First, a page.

Abstract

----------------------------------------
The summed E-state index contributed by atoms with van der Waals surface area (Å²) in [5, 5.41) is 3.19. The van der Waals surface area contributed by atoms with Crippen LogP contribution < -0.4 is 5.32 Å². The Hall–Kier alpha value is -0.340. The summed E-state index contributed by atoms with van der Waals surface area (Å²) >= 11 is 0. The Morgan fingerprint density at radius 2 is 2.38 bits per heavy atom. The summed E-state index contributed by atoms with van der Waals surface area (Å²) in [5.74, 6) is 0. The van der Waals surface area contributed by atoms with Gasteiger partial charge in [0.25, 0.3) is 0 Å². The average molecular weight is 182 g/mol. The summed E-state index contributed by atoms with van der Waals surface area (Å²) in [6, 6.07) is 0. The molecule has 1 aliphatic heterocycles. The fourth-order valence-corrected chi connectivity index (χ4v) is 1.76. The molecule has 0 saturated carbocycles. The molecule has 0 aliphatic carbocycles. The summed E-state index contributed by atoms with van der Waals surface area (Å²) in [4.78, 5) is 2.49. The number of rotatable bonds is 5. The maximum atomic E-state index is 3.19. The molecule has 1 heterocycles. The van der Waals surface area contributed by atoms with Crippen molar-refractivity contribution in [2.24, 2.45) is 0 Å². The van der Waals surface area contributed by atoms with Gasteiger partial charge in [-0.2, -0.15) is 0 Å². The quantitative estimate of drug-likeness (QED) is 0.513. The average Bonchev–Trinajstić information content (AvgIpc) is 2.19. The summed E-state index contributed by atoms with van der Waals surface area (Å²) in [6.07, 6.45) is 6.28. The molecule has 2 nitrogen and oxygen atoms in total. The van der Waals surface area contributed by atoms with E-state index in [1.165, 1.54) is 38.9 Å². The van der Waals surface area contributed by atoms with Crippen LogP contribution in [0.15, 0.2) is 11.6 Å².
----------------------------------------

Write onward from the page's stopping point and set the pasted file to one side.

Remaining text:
Subduction of aseismic oceanic ridges causes uplift and deformation of the upper plate, but the impact of subducting topographic highs on drainage systems in the forearc of subduction zones has never been analyzed by numerical modeling. Here we couple a three-dimensional finite-element model of ridge subduction to a landscape evolution model to investigate the impact of the subducting Cocos Ridge on the evolution of drainage patterns in Central America. Our model results show that rivers above both ridge flanks are deflected away from the ridge crest, which explains the diverting flow paths of rivers in the upper plate above the Cocos Ridge in nature. In contrast, model rivers show only minor deflection inboard of the broad crest of the Cocos Ridge, which agrees with the observation that rivers draining the central Talamanca Range in Costa Rica flow in a southwestern direction until being deflected near the coast by the tectonically active Fila Costeña thrust belt. The temporal evolution of river network and drainage divide in our model demonstrates that the modern drainage system in Costa Rica and Panama represents an advanced stage of ridge subduction, implying that the Cocos Ridge has been subducting for at least ∼1.8 m.y. beneath Central America. Our findings imply that subducting bathymetric highs lead to distinct patterns in forearc drainage systems that can help determine both the onset and history of ridge subduction.

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